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Conducting a Literature Review

A collection of strategies and resources for conducting a literature review

Step 1: Select a Topic

Selecting a topic for a literature review can be challenging, but there are a few things you can consider to help you choose an interesting and relevant topic:

  • Avoid selecting a broad topic like "pain" - instead, consider key aspects are of significance, like "pain management" or "pain prevention".
  • It is better to start with an overly-narrow topic than an overly-broad topic.
  • Discuss your topic ideas with a peer or mentor for additional insights.
  • Do some quick searches on a topic of interest to find out if there is enough existing literature to support a literature review.

Cronin, P., Ryan, F. & Coughlan, M. (2008). Undertaking a literature review: A step-by-step approach. British Journal of Nursing, 17(1), 38-43

Step 2: Develop a Searchable Question

When developing a searchable question, it helps to identify the key concepts of your research proposal. A clear and precise search question can be used to develop search terms during the literature searching process.

There are a number of frameworks available to use to help you break your question into its key concepts. Take a look at the frameworks below. 




From BMJ Best Practice:

The PICO (Population, Intervention, Comparator and Outcomes) model captures the key elements and is a good strategy to provide answerable questions.

Population: who are the relevant patients or the target audience for the problem being addressed?
     Example: In women with non-tubal infertility

Intervention: what intervention is being considered?
    Example: …would intrauterine insemination…

Comparator: what is the main comparator to the intervention that you want to assess?
     Example: …when compared with fallopian tube sperm perfusion…

Outcomes: what are the consequences of the interventions for the patient? Or what are the main outcomes of interest to the patient or decision maker?
     Example: …lead to higher live birth rates with no increase in multiple pregnancy, miscarriage or ectopic pregnancy rates?


How to clarify a clinical question. (n.d.). BMJ Best Practice. Retrieved October 26, 2022, from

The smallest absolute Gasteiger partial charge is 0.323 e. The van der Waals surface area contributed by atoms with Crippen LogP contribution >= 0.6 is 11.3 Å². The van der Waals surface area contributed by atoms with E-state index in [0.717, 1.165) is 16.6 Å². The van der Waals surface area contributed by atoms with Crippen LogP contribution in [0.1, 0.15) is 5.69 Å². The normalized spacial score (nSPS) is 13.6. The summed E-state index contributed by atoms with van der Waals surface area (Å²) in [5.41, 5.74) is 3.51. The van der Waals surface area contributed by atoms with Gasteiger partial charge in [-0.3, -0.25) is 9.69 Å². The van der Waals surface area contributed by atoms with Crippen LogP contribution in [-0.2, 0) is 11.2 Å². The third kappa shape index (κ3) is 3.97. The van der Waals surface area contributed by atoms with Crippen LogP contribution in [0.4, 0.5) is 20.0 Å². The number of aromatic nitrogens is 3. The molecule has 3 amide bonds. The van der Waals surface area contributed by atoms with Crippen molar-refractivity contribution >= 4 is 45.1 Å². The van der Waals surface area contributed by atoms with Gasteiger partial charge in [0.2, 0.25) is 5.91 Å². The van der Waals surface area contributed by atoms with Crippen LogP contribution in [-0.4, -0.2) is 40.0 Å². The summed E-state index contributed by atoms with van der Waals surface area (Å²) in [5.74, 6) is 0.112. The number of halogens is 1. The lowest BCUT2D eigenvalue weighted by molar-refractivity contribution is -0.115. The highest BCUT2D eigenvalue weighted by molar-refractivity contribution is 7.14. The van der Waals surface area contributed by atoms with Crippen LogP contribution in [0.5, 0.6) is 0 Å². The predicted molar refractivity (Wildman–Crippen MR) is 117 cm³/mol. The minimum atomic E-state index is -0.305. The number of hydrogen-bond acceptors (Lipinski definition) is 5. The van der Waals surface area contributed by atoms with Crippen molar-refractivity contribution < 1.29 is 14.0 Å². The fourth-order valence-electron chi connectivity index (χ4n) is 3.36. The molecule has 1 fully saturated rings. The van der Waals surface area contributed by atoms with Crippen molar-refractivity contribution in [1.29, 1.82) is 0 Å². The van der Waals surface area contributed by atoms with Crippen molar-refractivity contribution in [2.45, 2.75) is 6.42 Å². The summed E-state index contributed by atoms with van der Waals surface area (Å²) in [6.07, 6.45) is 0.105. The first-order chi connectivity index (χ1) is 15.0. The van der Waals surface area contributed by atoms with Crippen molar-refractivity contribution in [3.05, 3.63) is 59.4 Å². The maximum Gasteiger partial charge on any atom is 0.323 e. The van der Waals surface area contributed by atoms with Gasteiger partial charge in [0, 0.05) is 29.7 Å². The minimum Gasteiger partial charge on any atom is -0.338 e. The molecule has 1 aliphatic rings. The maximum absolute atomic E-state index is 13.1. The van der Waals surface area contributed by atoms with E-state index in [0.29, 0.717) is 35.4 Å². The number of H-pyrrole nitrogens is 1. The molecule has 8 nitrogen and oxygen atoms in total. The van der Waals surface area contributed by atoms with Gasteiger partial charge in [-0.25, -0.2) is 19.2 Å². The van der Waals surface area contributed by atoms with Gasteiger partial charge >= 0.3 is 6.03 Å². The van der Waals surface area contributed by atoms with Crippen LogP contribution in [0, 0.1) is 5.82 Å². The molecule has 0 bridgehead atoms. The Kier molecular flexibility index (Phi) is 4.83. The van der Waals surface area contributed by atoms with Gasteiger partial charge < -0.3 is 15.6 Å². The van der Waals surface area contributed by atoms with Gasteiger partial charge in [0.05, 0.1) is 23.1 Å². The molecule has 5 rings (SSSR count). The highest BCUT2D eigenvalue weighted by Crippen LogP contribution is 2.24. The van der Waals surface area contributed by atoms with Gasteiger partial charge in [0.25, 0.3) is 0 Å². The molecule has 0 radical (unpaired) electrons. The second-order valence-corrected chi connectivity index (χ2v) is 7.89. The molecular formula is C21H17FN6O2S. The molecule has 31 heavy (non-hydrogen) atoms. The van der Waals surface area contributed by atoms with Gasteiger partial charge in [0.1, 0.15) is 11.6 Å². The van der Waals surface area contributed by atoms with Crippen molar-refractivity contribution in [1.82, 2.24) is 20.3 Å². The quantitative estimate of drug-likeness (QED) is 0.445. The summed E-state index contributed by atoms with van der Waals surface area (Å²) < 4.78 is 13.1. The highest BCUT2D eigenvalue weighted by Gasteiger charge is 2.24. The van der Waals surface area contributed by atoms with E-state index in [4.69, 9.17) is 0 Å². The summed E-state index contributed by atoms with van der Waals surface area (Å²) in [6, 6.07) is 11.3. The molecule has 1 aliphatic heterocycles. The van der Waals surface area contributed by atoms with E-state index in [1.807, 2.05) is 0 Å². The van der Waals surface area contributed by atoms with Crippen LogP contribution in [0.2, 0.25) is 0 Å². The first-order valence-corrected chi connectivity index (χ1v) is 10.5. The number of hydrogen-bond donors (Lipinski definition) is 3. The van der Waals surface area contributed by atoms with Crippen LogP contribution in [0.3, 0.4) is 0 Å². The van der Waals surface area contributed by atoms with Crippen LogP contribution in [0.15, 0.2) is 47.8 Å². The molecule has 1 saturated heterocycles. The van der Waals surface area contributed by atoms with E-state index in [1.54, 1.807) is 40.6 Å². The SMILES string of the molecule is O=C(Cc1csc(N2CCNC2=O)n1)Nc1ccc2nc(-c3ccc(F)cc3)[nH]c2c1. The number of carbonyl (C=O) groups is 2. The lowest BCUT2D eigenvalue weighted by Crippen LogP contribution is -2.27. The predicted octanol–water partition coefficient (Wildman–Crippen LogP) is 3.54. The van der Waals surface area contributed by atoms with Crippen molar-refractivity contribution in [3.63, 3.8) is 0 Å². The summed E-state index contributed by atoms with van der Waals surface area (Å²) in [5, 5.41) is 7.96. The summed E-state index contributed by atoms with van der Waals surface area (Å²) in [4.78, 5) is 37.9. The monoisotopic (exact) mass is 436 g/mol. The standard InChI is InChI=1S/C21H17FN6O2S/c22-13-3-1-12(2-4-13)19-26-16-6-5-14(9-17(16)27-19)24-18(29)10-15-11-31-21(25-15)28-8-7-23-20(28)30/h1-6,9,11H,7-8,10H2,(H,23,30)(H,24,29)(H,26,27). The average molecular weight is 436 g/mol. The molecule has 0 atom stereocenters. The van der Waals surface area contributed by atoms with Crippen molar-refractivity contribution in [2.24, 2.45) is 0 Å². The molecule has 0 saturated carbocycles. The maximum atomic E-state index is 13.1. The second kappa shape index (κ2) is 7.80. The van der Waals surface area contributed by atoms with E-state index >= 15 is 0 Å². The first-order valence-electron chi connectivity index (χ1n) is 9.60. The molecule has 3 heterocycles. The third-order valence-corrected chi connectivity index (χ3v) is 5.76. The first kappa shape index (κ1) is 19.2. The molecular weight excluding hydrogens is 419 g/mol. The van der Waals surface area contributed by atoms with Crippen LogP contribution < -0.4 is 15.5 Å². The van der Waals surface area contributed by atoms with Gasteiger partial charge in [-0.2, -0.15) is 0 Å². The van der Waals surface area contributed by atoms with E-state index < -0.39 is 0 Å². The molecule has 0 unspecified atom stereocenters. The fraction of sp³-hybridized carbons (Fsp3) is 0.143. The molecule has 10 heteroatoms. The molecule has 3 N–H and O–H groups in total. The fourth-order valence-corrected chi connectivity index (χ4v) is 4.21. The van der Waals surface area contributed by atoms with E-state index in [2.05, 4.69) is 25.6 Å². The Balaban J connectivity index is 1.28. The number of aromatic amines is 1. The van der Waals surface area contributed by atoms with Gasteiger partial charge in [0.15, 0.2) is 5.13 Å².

From "Formulating the Evidence Based Practice Question":

Setting: What is the context for the question? The research evidence should reflect the context or the research findings may not be transferable.

Perspective: Who are the users, potential users, or stakeholders of the service?

Intervention: What is being done for the users, potential users, or stakeholders?

Comparison: What are the alternatives? An alternative might maintain the status quo and change nothing.

Evaluation: What measurement will determine the intervention’s success? In other words, what is the result?

Davies, K. S. (2011). Formulating the Evidence Based Practice Question: A Review of the Frameworks. Evidence Based Library and Information Practice, 6(2), Article 2.



From "How CLIP became ECLIPSE":

Expectation—what does the search requester want the information for (the original ‘I’s)?
Client Group
Impact: what is the change in the service, if any, which is being looked for? What would constitute success? How is this being measured?
Service: for which service are you looking for information? For example, outpatient services, nurse-led clinics, intermediate care

Wildridge, V., & Bell, L. (2002). How CLIP became ECLIPSE: A mnemonic to assist in searching for health policy/management information. Health Information & Libraries Journal, 19(2), 113–115.

Step 3: Apply PICO Framework

The PICO framework is one of the more commonly used question frameworks in EBP.

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